We hiked the two miles or so and got to the overpass around 5pm.  Only Neon and On-the-go sat underneath it who had pitched in as well.  We had to continually move further up underneath to stay in the shade.  Eventually a truck with a bike on the back came down and Neon called it that it was Inspector who managed to hitch back with not only his backpack, but also with three pizzas and a styrofoam cooler full of beer.

Another two hours under the overpass, Cheesecake, Dots, Waffles, and Jesse passed as well as Julia and Brian.  We debated about staying there under the overpass for the night, but then decided to hike on a bit.  Being so full, we got to the top of the climb and slept on an old jeep road.

In the morning, we got up early and hiked 10 miles to Cajon pass by 9:30 a.m.

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We mananged to get about 2.5 miles out of town – a good thing for us.  It’s a whole different ball game when you wake up the next morning in the woods as opposed to a motel.  In a motel, you wake up late, get breakfast, a late check out, maybe lunch, then before you know it, it’ll be afternoon, whereas in the woods, you wake up early and just start walking.  Hence the awesomeness of the nero out of town.

A wind advisory came out over where we were hiking from 8pm that night til 5 or 6 in the morning.  That was spot on.  Inspector Gadget set up his tent, but he had to take it down eventually because the wind was too bad.  We could tell we were close to town because we still had cell service.  We drank some beer by the picnic table and fell asleep to 50 mph wind gusts.

The wind woke me up several times that night and we all seemed to have an unspoken agreement to ignore our impulses to get up and slept in until 6:30 a.m.  We started the morning with a beer and packed up to go.

Before we knew it, we’d done somewhere between 6.5 and 7 miles to the next water source at Van Dusen Rd.  None of us quite believed that or the fact that we did a 1000 ft climb already in two hours.  Naturally, we took an hour and a half break because we could.  We stretched and ate and ate some more.  Eventually, Inspector Gadget made it too, despite not feeling too great.

The day, for once, never got too terribly, unbearibly hot so we could hike right through the heat of the day.  We cruised right through the day without noticing how fast we actually went.  Much of the day, we somehow kept up 3 mph.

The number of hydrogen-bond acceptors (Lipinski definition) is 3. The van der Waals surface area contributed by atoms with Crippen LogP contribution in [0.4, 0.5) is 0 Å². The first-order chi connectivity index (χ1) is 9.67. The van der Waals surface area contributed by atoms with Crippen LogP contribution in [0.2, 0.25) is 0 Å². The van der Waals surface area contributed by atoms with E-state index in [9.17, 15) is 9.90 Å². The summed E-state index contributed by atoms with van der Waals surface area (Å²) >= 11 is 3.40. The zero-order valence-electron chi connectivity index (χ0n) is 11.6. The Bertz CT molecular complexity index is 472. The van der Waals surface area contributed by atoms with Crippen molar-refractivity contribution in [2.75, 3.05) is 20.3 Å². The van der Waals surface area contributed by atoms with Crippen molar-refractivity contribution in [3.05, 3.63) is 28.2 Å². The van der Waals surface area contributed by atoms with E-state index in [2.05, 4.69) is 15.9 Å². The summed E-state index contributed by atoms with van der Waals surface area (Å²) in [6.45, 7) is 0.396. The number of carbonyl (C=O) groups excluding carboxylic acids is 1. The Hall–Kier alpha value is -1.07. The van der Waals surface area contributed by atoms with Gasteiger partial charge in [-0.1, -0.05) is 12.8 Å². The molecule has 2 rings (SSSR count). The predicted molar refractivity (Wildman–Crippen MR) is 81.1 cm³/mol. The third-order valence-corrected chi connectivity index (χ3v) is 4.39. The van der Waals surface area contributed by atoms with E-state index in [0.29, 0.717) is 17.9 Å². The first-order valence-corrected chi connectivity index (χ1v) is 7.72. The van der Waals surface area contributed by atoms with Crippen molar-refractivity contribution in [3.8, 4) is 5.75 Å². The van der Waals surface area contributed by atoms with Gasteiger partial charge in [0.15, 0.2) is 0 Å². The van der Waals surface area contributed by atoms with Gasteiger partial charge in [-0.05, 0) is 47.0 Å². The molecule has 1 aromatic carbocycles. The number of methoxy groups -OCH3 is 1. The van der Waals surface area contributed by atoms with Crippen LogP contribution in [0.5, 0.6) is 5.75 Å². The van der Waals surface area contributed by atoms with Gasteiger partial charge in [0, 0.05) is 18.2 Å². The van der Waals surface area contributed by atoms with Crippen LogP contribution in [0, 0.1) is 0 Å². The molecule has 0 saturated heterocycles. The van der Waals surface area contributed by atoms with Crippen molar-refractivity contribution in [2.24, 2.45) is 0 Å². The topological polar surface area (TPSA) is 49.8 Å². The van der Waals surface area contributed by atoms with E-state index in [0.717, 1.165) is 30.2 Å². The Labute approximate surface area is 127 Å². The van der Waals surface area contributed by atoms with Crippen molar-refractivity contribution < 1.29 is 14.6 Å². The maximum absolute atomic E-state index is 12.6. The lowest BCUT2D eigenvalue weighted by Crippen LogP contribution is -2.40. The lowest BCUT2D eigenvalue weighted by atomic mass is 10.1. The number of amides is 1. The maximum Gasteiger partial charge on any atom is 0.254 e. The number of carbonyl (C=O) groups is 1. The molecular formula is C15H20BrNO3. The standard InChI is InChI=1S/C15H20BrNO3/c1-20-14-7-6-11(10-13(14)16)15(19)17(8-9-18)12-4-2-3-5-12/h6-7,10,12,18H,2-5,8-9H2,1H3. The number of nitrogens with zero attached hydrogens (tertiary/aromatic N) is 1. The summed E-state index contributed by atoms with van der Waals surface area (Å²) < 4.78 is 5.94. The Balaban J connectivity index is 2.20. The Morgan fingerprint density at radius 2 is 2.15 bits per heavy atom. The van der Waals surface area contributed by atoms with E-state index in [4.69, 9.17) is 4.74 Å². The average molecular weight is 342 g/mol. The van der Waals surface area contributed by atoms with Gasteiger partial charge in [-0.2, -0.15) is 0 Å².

We stopped for dinner near the trail camp with the shitter which we all used except Safari.  Just as we left, Gadget caught up again.  We managed another two miles then dry camped up on the ridge instead of down by the cold creek.

The morning was super cold and I had one of those times where I ate breakfast in my sleeping bag and then just sat there and stared at my stuff hoping it would magically pack itself.  Eventually, I got it together and started walking.  The first ten miles went by pretty quickly in the morning.  Until I hit 17 boy scouts who I thought had scarecrows attached to their packs.  Some of them were half my size with double the amount of shit with them.  The first group huffed and puffed, “Are there any flat spots up there?”

“For all of you…maybe in 3 miles.”

The second group ignored me completely.  The third wave of them asked me where I was going.  “Canada,” I said.

“No shit,” said the adult.

When we got to the Deep Creek bridge, we went down to Safari and ate lunch in the shade.  All the thruhikers were in the shade and all the day walkers were in the sun.  We compared notes on the boy scouts.  Dead Animal had told them 2 miles to the flat spot and Hop-a-long had said about 1 mile.

“I totally asked them how far to the bridge and they said anywhere from 1 to 4 miles.  Oddly enough, the groups farther back told me the longer distances,” Hop-a-long said.

“Is this the way to the hot springs?” A day walker asked with nothing but a beach chair on her back.

“No, it’s that way.  It’s about 10 miles though,” Dead Animal said.

“They said it was five miles round trip!” The day walker said shocked. “How do I get there?”

“…walk…” Dead Animal said after a pause.

We continued laying in the shade listening to the absurd amount of day walkers going by making an incredible amount of noise.  They seemed to increase in number during the hottest portion of the day.  The five of us, Shutter Bird, and four Israelis were all napping, eating, or enjoying the shade while all the day walkers hiked and complained about the heat. Hmmmm.

“Shit! Kids going in the water source!” Hop-a-long jumped up to get water before they went in.

“There’s already kids in the creek, look,” Dead Animal said.

“Damn.”

The little kids walkd downstream in bathing suits with their dad.

“Daddy, I have to pee!” The littlest one said.

“Don’t pee in the water source, don’t pee in the water source!” I started to say since I hadn’t already gotten water.  They started walking upstream.

“She’s just going to go upstream to pee so we have to triple treat our water,”  Dead Animal commented.

A bit later we heard her screaming and crying.

“Yup. Totally peed upstream,” Dead Animal said.